God’s Purpose

My journey to Orthodoxy is chronicled here, in which I also said I believed God led me here. Given the cancer, this has taken on deeper layers of meaning.

God led me here, back to Himself and His Church, and to His priest and my confessor, Fr John. If I am granted the time, I would like to develop a deeper relationship with Fr. Basil, Fr Dn Alex, and Fr Dn Mark. Because I am intensely introverted, I have thrown away the chance to meet and work with my brothers and sisters in Christ at my church, and Fr. John and Richard Nakles had helped me past that first wrung by asking me to run for parish council as treasurer. I will serve if it is God’s plan to let me live a while longer.

I owe special thanks to Christopher Reeves and Dr. Bob for allowing me to sing in the choir and chant at Vespers and Matins, and to Fr. Dn. Alex, for working with me to read the Epistle (and possibly future thanks to Dr. Bob for more of the same). Also, I thank the Finkes, who come also from Bloomington, and who have helped me become more comfortable in the parish, as have Willis and Michael. Karen and Gary hold a special place, and I hope and pray that Karen will be relieved of the darkness that burdens her. She is a bright, cheerful soul, and it hurts me to see her in pain.

I am grateful to Mark and Leslyn Radomsky for so warmly welcoming me, and responding (along with the Finkes) so quickly upon hearing of my cancer. I regret not knowing the Radomskys better, and hope I am given the chance, as warm and Christian as their response was to me. I would like the honor of knowing all of the Christians at my parish better, and if it is God’s plan for me to live a little longer, I will use that time to further develop relationships in Christian brotherhood with those at my parish. It is a warm and healthy parish, and I have sinfully wasted my opportunity to grow with it, among my fellow Orthodox Christians. I am sincerely sorry for that.

I also owe Richard Barrett, Fr Peter Jon Gillquist, and All Saints Antiochian Orthodox Church in Bloomington my appreciation for their prayers.

To this day, I am most grateful for what Fr. John said: We don’t close doors. He has no way to really understand how much that means to me, an unworthy sinner.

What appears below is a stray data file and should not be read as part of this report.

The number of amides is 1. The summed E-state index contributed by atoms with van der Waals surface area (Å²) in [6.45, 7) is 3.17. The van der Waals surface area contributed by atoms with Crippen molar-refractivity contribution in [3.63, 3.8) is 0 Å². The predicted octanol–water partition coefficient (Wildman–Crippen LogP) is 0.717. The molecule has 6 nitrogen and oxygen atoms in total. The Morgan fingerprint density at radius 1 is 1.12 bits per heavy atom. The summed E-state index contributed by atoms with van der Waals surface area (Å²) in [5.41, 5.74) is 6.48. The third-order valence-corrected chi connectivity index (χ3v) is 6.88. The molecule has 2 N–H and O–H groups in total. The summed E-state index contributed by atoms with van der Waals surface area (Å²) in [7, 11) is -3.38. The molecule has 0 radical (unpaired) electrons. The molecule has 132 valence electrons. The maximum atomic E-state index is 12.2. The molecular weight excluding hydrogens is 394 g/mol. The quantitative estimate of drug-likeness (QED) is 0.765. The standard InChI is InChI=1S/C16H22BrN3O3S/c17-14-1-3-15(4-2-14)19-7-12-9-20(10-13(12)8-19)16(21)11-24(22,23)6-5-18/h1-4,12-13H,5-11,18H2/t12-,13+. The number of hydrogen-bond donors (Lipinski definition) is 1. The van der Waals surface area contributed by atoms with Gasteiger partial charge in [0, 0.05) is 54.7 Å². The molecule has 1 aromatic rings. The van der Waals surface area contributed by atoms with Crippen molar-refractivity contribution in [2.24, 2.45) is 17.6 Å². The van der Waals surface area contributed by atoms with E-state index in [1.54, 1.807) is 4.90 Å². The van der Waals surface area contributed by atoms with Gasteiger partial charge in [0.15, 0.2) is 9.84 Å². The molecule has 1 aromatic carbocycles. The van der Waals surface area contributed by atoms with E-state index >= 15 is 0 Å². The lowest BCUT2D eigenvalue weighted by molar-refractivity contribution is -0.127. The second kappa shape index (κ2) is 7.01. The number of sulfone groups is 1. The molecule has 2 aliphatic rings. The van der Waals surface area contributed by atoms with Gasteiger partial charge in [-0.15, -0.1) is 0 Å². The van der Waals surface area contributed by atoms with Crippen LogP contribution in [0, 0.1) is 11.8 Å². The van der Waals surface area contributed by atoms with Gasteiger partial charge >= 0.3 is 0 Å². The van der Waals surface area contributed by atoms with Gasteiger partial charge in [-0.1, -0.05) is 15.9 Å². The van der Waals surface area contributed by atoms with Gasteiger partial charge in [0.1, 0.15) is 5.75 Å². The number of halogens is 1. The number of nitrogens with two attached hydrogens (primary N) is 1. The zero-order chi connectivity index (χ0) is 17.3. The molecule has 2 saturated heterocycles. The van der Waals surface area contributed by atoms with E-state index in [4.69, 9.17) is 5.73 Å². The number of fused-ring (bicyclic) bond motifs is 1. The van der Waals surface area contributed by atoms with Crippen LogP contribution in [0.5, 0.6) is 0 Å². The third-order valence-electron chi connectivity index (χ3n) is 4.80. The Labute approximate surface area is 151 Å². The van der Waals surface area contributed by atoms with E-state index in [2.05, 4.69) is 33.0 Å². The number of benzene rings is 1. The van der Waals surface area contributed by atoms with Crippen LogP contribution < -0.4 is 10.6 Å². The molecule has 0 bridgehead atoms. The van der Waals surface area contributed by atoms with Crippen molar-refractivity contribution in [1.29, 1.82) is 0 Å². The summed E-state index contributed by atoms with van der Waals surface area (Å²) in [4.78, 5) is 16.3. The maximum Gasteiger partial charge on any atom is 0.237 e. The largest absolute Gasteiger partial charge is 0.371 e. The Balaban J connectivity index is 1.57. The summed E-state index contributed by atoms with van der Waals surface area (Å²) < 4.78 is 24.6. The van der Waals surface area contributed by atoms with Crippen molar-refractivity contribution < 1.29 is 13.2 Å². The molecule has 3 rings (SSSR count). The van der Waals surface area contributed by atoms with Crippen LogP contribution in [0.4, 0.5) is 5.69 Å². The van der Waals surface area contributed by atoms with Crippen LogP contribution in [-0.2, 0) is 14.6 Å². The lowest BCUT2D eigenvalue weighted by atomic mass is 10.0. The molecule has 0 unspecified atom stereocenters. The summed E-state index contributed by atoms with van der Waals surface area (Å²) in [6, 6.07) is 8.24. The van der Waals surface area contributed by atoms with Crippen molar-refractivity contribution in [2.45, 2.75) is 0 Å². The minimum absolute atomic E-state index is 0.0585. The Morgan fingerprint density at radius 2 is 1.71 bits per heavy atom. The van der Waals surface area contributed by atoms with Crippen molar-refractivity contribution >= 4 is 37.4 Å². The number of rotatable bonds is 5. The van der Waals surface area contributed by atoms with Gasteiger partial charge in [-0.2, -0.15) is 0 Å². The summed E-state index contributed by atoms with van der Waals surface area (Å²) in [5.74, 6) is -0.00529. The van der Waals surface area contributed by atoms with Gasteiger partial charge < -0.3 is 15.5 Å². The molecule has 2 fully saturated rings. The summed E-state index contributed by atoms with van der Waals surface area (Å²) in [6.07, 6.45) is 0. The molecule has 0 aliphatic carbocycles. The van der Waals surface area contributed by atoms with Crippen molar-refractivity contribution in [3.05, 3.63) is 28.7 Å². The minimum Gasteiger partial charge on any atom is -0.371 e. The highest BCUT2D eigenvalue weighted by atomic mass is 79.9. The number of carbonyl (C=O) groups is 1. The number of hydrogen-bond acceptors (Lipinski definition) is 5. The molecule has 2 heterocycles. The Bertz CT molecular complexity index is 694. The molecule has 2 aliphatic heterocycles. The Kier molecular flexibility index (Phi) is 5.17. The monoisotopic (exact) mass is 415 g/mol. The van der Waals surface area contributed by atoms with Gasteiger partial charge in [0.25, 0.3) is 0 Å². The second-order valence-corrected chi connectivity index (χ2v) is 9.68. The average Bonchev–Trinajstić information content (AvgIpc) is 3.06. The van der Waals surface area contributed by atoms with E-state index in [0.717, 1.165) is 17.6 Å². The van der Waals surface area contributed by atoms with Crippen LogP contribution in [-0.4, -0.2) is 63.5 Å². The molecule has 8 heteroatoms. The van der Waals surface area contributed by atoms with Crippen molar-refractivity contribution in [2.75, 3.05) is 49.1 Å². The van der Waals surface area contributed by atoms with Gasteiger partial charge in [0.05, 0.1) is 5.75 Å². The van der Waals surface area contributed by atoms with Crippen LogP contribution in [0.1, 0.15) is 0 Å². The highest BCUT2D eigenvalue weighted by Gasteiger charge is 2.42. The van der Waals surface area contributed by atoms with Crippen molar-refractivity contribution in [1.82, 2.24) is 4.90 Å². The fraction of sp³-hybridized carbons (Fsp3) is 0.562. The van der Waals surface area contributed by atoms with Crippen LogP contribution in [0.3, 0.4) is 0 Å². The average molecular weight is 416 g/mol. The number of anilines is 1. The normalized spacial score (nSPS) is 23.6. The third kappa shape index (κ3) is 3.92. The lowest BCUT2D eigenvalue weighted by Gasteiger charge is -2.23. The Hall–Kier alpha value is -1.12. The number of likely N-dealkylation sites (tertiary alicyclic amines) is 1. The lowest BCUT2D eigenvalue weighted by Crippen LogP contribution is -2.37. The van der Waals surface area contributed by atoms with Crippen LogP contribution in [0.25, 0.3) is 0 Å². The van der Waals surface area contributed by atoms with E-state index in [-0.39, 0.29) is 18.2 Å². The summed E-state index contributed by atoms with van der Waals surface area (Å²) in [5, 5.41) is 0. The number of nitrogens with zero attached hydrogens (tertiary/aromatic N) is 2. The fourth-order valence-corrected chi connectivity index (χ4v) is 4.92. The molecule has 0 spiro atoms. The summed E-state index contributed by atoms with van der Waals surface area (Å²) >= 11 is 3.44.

I would like to see Fr. Alexander and Matushka Olga in the time I have left, but I don’t know that it’s possible. I really have not considered burial, and need to think long and hard about that. I want an Orthodox funeral. I’m just not sure where I want to be buried. With my family in Indiana? With my extended family in West Virginia, with perhaps monastic involvement, since the Hermitage of the Holy Cross is in Wayne, where my kin are? I don’t know. This is very sudden, and I have given cursory thought to these issues (you get to your fifties, especially if you’re the eldest alive in your family, and you think about them some, but you assume you have time time time and more time. I may. I may not. I don’t know yet. But the monastery option seems attractive, since I doubt it was coincidence that a Russian Orthodox hermitage settled so close to my family. Also, one of my extended family from there — and I hadn’t heard from any of them in well over thirty years — had just recently contacted me out of the blue, and wanted to re-establish contact, not just with us, but also his mother and the rest of the family.

Could all of this be coincidence?

I don’t know. Discerning God’s Hand in these questions has become one of my tasks. What does Christ want of me, and why does He send me these people, these links? Only prayer, mine, and others’, can answer that. I just wrote one of the hieromonks at the hermitage, and I plan to email Fr John (and Fr Basil, but I admit with some embarrassment that I do not have his email addy, or Fr Dn Mark’s, for that matter). God will tell me, in His own way and His own time.

One thing is clear. I cannot let the pain of this disease infect my soul. Rather, I must pray that God somehow purify my soul with the cancer, so that if I live, I may become a better follower of God the Son, and if I repose, I will be more worthy to rise again with my Christ at Resurrection.

Our father who art in heaven,
hallowed be Thy name.
Thy Kingdom come, Thy Will be done
on Earth, as it is in Heaven.
Give us this day our daily bread,
And forgive us our trespasses,
as we forgive those who trespass against us.
And lead us not into temptation,
but deliver us from the evil one.

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2 Responses to God’s Purpose

  1. ahem says:

    C’mon now; if you’re Orthodox, you know there really are no coincidences. 😉

  2. catechumen? says:

    I too am introverted. My work requires that I not be, and I do a pretty good job of being out there and engaged on the job, but in my personal life, it has always been hard for me to socialize and be in community with others. I prefer to let my wife do that. The community aspect of Orthodoxy, as opposed to the self-centered aspect of Protestantism, was one of many reasons why I was skeptical if I could even consider converting to Orthodoxy. However, when my wife and I left our Protestant church and began a search for a new church home, I asked God to lead us to where He wanted us to be, not to a place where we would be comfortable.

    I’d like you to know that I stumbled upon your blog about 6 months ago when my wife, 2 daughters, and I began “visiting” Holy Trinity, and it has had an impact on me. My wife and I intend to meet with Fr John this week to convey our intention to convert.

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